Saturday, January 28, 2017

A typical 24 hours in refugee help

Sometimes I feel like Alice in Wonderland, telling everyone I meet: I know our group members are better off than those who live in tents on the street and do not even have stay permits, but I REPEAT, it is not okay that they have to beg for twelve hours a day just to make ends meet, are constantly in trouble with the police, and have no security net for their lives.

Take the last 24 hours ...

I had an appointment with strangers. A couple from America who was sent to me from our friends, the bakers. They entered the apartment, panting from the stairs, and in no short order told me a. that they were not rich and had no intention of donating; b. had come to ask for my help for a senegalese man who needs work, not the other way around; and c.  that I better form an association, call the contacts they gave me or else. It was interesting. I looked into their eyes and realized that angels appear in all kinds of paint spattered clothing, and some angels come into your home and start yelling at you for no apparent reason. 

Among the directives I was given was to write a newspaper article whose deadline was that same evening. So among the hundreds of other things on the calendar I wrote an article to be published in a local English language newspaper. 

I also called a contact that ended up being the shame nasty man who works for the comune of Capannori immigration department and hates Nigerians unabashedly and for no apparent reason.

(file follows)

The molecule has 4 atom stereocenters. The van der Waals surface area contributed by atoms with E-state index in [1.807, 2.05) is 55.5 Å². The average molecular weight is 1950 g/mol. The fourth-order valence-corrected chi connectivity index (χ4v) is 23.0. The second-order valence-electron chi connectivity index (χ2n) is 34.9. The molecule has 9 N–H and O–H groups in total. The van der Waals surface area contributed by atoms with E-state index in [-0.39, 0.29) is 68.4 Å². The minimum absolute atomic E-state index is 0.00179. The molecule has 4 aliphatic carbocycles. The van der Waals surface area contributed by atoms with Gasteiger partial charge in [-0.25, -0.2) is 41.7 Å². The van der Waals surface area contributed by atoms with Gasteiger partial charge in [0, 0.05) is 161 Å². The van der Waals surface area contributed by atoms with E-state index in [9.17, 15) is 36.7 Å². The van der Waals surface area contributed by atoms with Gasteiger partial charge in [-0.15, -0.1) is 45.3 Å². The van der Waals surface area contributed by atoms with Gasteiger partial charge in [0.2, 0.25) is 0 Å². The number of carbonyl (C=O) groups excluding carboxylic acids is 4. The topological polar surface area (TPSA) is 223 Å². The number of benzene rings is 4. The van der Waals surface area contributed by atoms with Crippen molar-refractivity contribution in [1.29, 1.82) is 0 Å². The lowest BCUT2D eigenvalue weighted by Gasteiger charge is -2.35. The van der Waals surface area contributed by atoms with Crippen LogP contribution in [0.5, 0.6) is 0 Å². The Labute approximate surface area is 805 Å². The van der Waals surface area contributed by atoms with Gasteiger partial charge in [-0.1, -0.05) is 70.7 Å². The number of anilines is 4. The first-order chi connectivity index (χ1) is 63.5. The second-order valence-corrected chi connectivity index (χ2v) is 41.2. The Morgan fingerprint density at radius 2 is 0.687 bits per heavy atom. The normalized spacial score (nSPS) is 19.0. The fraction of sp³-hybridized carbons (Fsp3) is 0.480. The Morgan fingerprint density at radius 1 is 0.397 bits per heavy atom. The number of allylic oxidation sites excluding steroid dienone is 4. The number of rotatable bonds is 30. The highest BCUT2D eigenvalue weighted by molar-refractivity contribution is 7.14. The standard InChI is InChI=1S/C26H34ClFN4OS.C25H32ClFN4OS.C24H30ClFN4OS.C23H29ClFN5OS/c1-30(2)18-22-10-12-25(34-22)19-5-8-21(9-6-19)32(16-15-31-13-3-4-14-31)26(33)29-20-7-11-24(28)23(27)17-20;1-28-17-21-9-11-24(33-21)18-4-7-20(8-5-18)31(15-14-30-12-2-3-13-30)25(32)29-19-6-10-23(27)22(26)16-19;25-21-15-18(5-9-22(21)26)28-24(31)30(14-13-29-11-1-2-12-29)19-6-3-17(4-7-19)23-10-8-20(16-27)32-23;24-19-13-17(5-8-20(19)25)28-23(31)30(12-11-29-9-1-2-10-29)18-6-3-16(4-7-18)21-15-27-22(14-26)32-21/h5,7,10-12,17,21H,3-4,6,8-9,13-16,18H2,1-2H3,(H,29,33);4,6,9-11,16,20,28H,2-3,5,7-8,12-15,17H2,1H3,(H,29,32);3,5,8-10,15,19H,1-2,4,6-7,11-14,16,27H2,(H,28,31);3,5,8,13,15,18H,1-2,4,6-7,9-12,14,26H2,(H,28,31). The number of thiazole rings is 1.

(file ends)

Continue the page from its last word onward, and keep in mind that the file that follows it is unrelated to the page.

Then I had a meeting with a man whose job involves giving away government money, five hundred euros to potential employers, in exchange for one year job contracts for people age 29 or under in a program called GiovaniS√¨. It turns out that they have as much trouble getting people jobs as we do, even though we set aside that much money as an incentive to hire any of the men from our group out of pocket. However, we gave the gentleman our idea of opening up indoor vertical farming spaces that could provide fresh produce when it would usually be out of season to the best restaurants in exchange for restaurant jobs and apprenticeships. 

Meanwhile Emmanuel called to tell me that he lost the temporary permesso I fought so hard for him to get on the train just before we are supposed to take him to exchange it for a real stay permit. He lost it on the train, so we called the train employee whose wallet he found and had me return to her with nothing missing on it. She called the conductor and the cleaning crew, but no one found his bag. We printed out a color photo of the original, which may not be acceptable when he goes for his appointment and gave it to his brother Job to bring to him, since he is still forbidden to enter inside the walls of Lucca because of another legal problem he has that we have yet to resolve. I had to admit to the train employee, Sara, that while I told her that I had found her wallet, it was really Emmanuel who had found it, but being African he was too afraid to get involved in returning a wallet so I did it for him undercover last year or so. Crazily enough, Sara and I had never erased each other from our cell phones. 

I wanted to cry. 

At least we got the heater fixed, thanks to Courtney's mom Dinah, at the house where Emmanuel and Stanley and Mamma Freedom are currently living until that situation blows up. 

I am so tired that the eyelid twitch has become a permanent facial issue for me and everyone thinks I am winking at them all the time. Some of my English classes have suffered in quality due to my exhaustion levels, but such is life. To summarize, none of the organizations designed to help refugees are doing a better job than we are as creative and nutty, private citizens.

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